McKay Tax Annual Letter: check these 2019 tax items off by December 31

Dear Client,

2018 was the first year that people filed under the new tax law (Tax Cut and Jobs Act).

Here are some interesting facts from McKay Tax client tax filing last year:

  • Over 50% of you that itemized in 2017 used the standard deduction in 2018.
  • Over 95% of you paid fewer taxes for 2018 than you did in 2017.

Briefly, here is what you can expect for 2019 deductions

  • Standard deductions are $12,200 single, $18,350 for the head of household, and $24,400 for married jointly.
  • The Dependent & Child Tax Credit remains the same at $2,000 for dependents 16 and under, and $500 for dependents 17 and over.

Here are a few things to think about for year-end tax planning:

Charitable Donations

If you think that you will itemize and you need to make a trip to the DI or Salvation Army do so before December 31st. Be sure to get a receipt and write the items and value of each of the receipts.  Some taxpayers strategize by bunching charitable deduction into one year.  This allows them to itemize one year and take the standard the next year.  For example, donate 2019 charity in January 2020 rather than now, in December.  Make your final 2020 charity donations later in 2020 which will give you twice the deduction in one year – allowing you to itemize a greater value in 2020 and use a standardized deduction in 2021.  You could also do this with other itemized deductions.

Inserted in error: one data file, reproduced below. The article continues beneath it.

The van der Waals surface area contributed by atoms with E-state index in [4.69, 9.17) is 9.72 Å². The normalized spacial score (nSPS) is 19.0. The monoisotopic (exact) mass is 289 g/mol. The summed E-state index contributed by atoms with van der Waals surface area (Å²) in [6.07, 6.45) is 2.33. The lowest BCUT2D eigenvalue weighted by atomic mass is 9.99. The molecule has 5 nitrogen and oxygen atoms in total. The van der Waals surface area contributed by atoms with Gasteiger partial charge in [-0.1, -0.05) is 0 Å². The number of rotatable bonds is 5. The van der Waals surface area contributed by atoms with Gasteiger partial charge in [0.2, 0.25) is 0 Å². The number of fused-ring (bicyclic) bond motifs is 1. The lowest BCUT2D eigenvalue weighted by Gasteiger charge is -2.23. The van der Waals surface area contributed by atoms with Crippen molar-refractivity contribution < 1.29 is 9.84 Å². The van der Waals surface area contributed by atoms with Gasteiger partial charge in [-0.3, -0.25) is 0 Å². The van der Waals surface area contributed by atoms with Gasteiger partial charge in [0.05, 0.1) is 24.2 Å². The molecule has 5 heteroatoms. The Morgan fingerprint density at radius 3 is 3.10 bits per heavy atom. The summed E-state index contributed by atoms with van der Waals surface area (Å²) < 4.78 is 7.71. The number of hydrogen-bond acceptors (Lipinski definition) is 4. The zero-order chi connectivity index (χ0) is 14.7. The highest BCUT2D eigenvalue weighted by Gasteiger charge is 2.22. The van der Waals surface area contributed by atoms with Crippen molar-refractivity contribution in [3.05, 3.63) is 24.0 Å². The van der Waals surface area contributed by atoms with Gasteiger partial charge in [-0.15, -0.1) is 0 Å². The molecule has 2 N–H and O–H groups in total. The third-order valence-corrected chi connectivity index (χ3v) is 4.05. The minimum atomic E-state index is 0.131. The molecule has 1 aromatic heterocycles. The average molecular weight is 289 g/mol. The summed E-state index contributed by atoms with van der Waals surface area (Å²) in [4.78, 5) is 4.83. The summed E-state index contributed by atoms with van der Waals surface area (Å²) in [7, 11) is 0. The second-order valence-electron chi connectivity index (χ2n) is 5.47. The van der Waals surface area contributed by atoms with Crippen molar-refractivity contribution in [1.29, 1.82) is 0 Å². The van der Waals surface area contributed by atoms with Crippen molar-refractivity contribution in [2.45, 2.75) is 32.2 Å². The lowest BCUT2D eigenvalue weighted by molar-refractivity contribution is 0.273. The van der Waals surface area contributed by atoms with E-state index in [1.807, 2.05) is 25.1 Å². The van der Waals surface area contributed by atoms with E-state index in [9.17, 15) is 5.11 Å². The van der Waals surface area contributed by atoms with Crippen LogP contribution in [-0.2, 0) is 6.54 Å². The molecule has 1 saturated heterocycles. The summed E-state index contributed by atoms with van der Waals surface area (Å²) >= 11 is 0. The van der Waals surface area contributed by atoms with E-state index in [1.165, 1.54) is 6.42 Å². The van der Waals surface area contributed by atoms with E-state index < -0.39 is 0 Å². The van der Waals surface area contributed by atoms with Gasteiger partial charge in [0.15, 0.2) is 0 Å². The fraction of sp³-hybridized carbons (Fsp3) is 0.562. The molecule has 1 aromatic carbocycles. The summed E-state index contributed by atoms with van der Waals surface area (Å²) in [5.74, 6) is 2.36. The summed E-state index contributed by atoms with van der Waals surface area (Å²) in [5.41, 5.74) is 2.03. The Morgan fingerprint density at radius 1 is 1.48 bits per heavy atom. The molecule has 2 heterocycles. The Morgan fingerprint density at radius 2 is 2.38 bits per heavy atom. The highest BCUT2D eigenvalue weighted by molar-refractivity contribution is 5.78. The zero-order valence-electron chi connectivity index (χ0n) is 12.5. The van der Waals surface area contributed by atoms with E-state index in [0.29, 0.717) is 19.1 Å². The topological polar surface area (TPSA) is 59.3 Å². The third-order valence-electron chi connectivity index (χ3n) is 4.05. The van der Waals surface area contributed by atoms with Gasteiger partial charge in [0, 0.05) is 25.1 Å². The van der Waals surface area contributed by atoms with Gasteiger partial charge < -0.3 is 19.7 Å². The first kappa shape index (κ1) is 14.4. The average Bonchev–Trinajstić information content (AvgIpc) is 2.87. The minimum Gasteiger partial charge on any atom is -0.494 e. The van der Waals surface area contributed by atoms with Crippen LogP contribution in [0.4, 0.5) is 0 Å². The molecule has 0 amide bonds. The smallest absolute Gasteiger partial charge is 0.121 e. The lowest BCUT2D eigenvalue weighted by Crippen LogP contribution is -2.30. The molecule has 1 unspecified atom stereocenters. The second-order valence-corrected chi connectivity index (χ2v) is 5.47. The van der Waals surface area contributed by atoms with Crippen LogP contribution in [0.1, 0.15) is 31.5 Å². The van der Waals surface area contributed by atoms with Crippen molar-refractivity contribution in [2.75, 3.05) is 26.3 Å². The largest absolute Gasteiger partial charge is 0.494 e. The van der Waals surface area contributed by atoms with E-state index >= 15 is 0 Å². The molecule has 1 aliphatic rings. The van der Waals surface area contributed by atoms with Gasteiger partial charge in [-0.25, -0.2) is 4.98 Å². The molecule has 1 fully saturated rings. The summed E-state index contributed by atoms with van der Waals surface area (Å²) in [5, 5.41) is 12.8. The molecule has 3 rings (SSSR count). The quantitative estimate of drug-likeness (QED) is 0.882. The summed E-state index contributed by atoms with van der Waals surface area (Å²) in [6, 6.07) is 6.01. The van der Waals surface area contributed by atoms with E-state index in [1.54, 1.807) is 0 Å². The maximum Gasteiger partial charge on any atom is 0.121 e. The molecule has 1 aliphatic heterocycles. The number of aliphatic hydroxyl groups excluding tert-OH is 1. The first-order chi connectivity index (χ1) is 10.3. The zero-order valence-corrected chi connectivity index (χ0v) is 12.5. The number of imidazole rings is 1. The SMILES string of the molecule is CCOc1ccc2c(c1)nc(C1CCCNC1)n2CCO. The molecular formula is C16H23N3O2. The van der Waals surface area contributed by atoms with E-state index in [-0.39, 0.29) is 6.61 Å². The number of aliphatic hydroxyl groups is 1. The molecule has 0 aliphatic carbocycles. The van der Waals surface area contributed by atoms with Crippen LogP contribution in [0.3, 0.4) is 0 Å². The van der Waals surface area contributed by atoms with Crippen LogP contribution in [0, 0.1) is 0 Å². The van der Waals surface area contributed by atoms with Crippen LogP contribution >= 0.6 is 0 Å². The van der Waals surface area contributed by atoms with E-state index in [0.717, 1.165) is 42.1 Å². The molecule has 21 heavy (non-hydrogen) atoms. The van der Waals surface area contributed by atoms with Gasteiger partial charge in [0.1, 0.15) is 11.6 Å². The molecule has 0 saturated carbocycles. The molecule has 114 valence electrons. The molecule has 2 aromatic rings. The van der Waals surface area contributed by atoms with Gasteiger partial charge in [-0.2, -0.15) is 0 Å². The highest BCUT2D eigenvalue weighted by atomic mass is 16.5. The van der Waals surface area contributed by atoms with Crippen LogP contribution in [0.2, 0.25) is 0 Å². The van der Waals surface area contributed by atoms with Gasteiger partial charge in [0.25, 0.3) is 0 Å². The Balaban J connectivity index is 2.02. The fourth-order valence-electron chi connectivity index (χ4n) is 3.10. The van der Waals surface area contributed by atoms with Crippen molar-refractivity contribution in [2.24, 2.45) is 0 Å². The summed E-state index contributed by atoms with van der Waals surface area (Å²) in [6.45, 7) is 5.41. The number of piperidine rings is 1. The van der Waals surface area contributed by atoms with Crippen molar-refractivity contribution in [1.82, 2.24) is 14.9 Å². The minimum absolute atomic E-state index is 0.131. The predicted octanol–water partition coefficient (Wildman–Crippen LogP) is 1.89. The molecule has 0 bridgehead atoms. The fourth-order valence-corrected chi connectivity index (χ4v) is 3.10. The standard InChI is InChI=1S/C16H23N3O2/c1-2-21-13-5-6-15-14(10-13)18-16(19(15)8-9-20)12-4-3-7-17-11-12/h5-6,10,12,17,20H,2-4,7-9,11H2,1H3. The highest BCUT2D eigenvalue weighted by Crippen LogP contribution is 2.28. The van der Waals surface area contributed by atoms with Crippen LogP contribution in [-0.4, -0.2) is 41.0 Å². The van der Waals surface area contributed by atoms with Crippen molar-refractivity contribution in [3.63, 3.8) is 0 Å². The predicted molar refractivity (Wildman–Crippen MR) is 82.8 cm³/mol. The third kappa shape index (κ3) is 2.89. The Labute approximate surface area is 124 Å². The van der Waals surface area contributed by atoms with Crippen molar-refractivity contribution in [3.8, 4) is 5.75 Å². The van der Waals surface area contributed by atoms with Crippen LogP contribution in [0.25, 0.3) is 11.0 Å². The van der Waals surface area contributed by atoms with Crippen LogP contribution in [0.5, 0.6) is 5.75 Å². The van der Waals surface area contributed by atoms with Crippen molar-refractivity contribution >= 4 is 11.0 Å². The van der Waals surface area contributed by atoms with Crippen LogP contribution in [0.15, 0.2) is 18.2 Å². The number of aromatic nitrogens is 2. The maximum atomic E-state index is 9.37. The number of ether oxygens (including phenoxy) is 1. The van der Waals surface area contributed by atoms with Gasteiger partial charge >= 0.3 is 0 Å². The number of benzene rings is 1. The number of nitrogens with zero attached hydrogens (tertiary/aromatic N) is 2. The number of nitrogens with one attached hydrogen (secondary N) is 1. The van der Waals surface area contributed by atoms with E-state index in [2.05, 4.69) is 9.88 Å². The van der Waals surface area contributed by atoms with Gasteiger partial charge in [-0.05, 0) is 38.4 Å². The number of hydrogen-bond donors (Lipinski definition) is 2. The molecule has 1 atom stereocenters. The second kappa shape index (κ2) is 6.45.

IRA Contributions

If you are over 50 years old and wait until tax filing day in 2020, you may be able to get a deduction for an IRA for 2019 of up to $6,000 or $7,000.  If you are over 70 ½ years old and are required to take a 2019 minimum distribution from your IRA account then you can make the distribution payable to your favorite charity and have it not be taxable.

Selling Stock

If you have a few underperforming stocks that you wouldn’t mind unloading, now is the time! By selling an underperforming stock, you may be able to wipe out any capital gains from the year for any positive stock sales, plus another $3,000 in income.

Flex Spending Accounts

This time of the year is when employees must specify how much salary they will set aside in flex spending accounts (section 125) for medical and child care expenses.  Using flex funds to pay for medical and child care expenses save on Federal and State Taxes. You can also save an additional 7.65% in FICA and Medicare taxes.  Be sure to estimate medical and child care expenses low since extra money left in the accounts at year-end is usually lost.


Please call me for the answers to your questions about early distributions from a retirement fund or planning your retirement. A simple phone call may save thousands of dollars in additional taxes and penalties.

As always feel free to call me anytime for answers to your tax questions (including major events) at no additional cost.

Look for your appointment confirmation and questionnaire to come in the mail by January 5th or sooner.

Have a Merry Christmas and Happy New Year!


Rich McKay